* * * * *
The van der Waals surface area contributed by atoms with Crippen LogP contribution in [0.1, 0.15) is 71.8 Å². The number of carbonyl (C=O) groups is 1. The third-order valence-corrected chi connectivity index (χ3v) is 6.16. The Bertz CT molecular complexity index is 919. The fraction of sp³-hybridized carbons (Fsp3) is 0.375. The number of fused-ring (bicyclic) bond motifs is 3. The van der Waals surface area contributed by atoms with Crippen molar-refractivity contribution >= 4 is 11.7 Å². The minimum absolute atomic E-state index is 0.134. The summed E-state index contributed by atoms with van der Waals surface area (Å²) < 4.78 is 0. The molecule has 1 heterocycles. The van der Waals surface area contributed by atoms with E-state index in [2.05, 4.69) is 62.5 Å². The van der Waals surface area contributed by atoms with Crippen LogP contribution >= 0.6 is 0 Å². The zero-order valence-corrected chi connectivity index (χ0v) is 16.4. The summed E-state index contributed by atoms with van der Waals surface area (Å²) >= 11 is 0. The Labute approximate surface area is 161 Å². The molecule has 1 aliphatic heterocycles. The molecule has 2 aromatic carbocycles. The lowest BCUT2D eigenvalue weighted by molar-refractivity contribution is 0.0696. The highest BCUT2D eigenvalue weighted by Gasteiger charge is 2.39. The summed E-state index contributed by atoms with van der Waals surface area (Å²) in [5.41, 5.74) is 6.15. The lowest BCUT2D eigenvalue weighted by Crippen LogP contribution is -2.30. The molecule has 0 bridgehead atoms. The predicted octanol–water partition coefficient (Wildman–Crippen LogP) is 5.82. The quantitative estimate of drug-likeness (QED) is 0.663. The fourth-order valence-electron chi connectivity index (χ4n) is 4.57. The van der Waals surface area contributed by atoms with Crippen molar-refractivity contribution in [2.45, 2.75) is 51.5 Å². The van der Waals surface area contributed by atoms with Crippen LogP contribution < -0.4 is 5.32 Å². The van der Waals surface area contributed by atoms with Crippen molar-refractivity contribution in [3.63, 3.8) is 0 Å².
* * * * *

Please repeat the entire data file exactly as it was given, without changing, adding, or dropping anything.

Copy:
The van der Waals surface area contributed by atoms with Crippen LogP contribution in [0.1, 0.15) is 71.8 Å². The number of carbonyl (C=O) groups is 1. The third-order valence-corrected chi connectivity index (χ3v) is 6.16. The Bertz CT molecular complexity index is 919. The fraction of sp³-hybridized carbons (Fsp3) is 0.375. The number of fused-ring (bicyclic) bond motifs is 3. The van der Waals surface area contributed by atoms with Crippen molar-refractivity contribution >= 4 is 11.7 Å². The minimum absolute atomic E-state index is 0.134. The summed E-state index contributed by atoms with van der Waals surface area (Å²) < 4.78 is 0. The molecule has 1 heterocycles. The van der Waals surface area contributed by atoms with E-state index in [2.05, 4.69) is 62.5 Å². The van der Waals surface area contributed by atoms with Crippen LogP contribution >= 0.6 is 0 Å². The zero-order valence-corrected chi connectivity index (χ0v) is 16.4. The summed E-state index contributed by atoms with van der Waals surface area (Å²) >= 11 is 0. The Labute approximate surface area is 161 Å². The molecule has 1 aliphatic heterocycles. The molecule has 2 aromatic carbocycles. The lowest BCUT2D eigenvalue weighted by molar-refractivity contribution is 0.0696. The highest BCUT2D eigenvalue weighted by Gasteiger charge is 2.39. The summed E-state index contributed by atoms with van der Waals surface area (Å²) in [5.41, 5.74) is 6.15. The lowest BCUT2D eigenvalue weighted by Crippen LogP contribution is -2.30. The molecule has 0 bridgehead atoms. The predicted octanol–water partition coefficient (Wildman–Crippen LogP) is 5.82. The quantitative estimate of drug-likeness (QED) is 0.663. The fourth-order valence-electron chi connectivity index (χ4n) is 4.57. The van der Waals surface area contributed by atoms with Crippen molar-refractivity contribution in [2.45, 2.75) is 51.5 Å². The van der Waals surface area contributed by atoms with Crippen LogP contribution < -0.4 is 5.32 Å². The van der Waals surface area contributed by atoms with Crippen molar-refractivity contribution in [3.63, 3.8) is 0 Å².